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Pigeon River Country State Forest
The Pigeon River Country State Forest is a rugged 105,049-acre tract located 20 miles north of Gaylord and occupying the high central plateau of the Lower Peninsula. The forest is an outdoor playground crisscrossed with dirt roads, old two-tracks, and trails and dotted with lakes, trout streams and eight campgrounds, small rustic facilities tucked away on river bends and isolated lakes. It’s best known as the home of the Michigan elk herd, an animal that was reintroduced here in 1918.
Beginning and ending in the state forest is the High Country Pathway, a 70-mile loop that passes through four counties and the heart of Michigan's Northern Lower Peninsula. Most backpackers need five to seven days to hike the entire circuit. But for those who don’t have the time or the inclination to hike that far, there are many trail options in the state forest that are just as scenic but much shorter.
Green Timbers includes a 3.5-mile route to a wonderful, free-use cabin perched on the edge of a ridge overlooking the Sturgeon River valley. Shingle Mill Pathway is a trail system composed of five loops including a 6-, 10- and 11-mile loop with portions winding along the Pigeon River. Shingle Mile is open to hikers and mountain bikers while during the winter it becomes a popular wilderness outing for backcountry Nordic skiers.
Even shorter is Pickerel Lake Pathway, a 2-mile loop that conveniently begins and ends at Pickerel Lake State Forest Campground. From Town Corner Lake Campground you can follow the High Country Pathway north 2 miles to reach the Old Fire Tower or combine it with a stretch of Tin Shanty Road and Chandler Dam Road for a mountain bike outing of 5.7 miles.
In 1985, Pigeon River Country was selected as the first place to reintroduce the pine marten in the Lower Peninsula. Other wildlife species that thrive here include black bear, bobcat, coyote, otters, grouse, woodcock and bald eagles.
But all take a backseat to the elk.
Although a few live to 20 years of age, most elk have a lifespan of under 10 years. Grasses and plants are the main food source for elk but during deep snow cover they will browse on twigs and stems of trees and shrubs. An adult can easily consume 25 pounds of grasses and plants during a day or three times the consumption of an average adult deer. Nor are elk as susceptible to winter starvation as deer. Their huge build, generally four times the size of a trophy buck, makes then far less restricted by heavy snow.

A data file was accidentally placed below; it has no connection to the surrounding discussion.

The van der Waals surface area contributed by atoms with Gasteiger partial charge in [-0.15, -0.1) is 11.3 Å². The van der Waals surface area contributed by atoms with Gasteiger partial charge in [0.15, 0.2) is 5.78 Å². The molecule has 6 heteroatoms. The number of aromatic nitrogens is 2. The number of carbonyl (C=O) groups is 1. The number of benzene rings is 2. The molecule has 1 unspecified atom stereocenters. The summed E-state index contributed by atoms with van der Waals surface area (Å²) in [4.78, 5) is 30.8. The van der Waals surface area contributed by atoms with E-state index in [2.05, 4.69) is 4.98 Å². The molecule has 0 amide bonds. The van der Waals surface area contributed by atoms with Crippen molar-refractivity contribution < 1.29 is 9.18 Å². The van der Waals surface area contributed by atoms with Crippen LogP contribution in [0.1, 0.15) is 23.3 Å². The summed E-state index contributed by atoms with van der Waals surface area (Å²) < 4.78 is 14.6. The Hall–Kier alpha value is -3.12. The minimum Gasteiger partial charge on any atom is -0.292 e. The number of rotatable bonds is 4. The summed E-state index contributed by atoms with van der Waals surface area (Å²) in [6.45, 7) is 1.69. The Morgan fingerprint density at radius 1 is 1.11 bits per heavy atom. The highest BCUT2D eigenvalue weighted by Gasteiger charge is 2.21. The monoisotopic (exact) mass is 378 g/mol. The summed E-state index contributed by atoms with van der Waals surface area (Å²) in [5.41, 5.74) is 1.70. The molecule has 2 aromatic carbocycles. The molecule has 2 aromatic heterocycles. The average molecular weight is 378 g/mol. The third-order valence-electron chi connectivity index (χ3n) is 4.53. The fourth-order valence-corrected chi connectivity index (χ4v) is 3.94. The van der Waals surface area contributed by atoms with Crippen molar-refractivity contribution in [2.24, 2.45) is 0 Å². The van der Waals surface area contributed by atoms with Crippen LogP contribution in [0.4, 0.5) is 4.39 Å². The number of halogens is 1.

Calves are born in late May and early June with twins being rare. The new born will weight 20 to 30 pounds at birth and its mother will stay away from other elk until the calf is two to three weeks old. At that point cows, young bulls and calves concentrate into large groups and often a few cows will baby-sit as many as 20 calves with their mothers go off to graze.
Bulls grow their antlers every spring, drop them by the following March and April and for the most part spend their summer in small groups of five or six. By August they begin polishing their antlers for the rut of September when they form harems for the breeding season, gathering 15 to 20 cows and some times as many as 30. Dominant bulls drive off their weaker opponents with an aggressive manner and using a low whistling sound to challenge them or mark their territories.
The mating call is the season of bugling in northern Michigan and it's the reason thousands of elk watchers arrive at Pigeon River Country every fall.
Although elk can be sighted any time of the year, during the summer they head for the thick underbrush of the forest to escape the heat and in the winter they gravitate to logging operations and clear cut areas where they can find an abundance of young woody sprouts. The prime time for viewing elk is when bull bugle to form harems from early September through mid-October. Wildlife enthusiasts can pick up an Elk Viewing Map from the state forest headquarters that will show the best places to spot one during the bugling season.
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There are eight rustic campgrounds in the Pigeon River Country State Forest with two them, Elk Hill Trail Camp and Johnson’s Crossing Trail Camp, serving equestrians and their horses. Connected to the High Country Pathway are Pine Grose (6 sites) Pigeon Bridge (10 sites), Round Lake (10 sites) and Town Corner Lake (12 sites). The Shingle Mill Pathway passes through Pigeon River State forest Campground (19 sites) while the largest campground in the state forest is Pickerel Lake (39 sites).
The Pigeon River Country State Forest Headquarters (989-983-4101) is open 8 a.m. to 5 p.m. Monday through Friday. There are no vehicle fees to hike, bike or ski the state forest but there is a nightly fee to stay in the rustic campgrounds.
From I-75 depart at exit 290 and head south for Vanderbilt. In town turn east (left) on Sturgeon Valley Road and follow it for 11 miles. The Pigeon Bridge State Forest Campground is reached just after crossing the Pigeon River. To reach the state forest headquarters continue east on Sturgeon Valley Road another 3 miles and then turn north (left) on Twin Lakes Road. The headquarters is passed in a mile, and Pigeon River State Forest Campground is reached in 2 miles.
For additional information stop or call the Pigeon River Country State Forest Headquarters (989-983-4101), an impressive log lodge on Twin Lakes Road.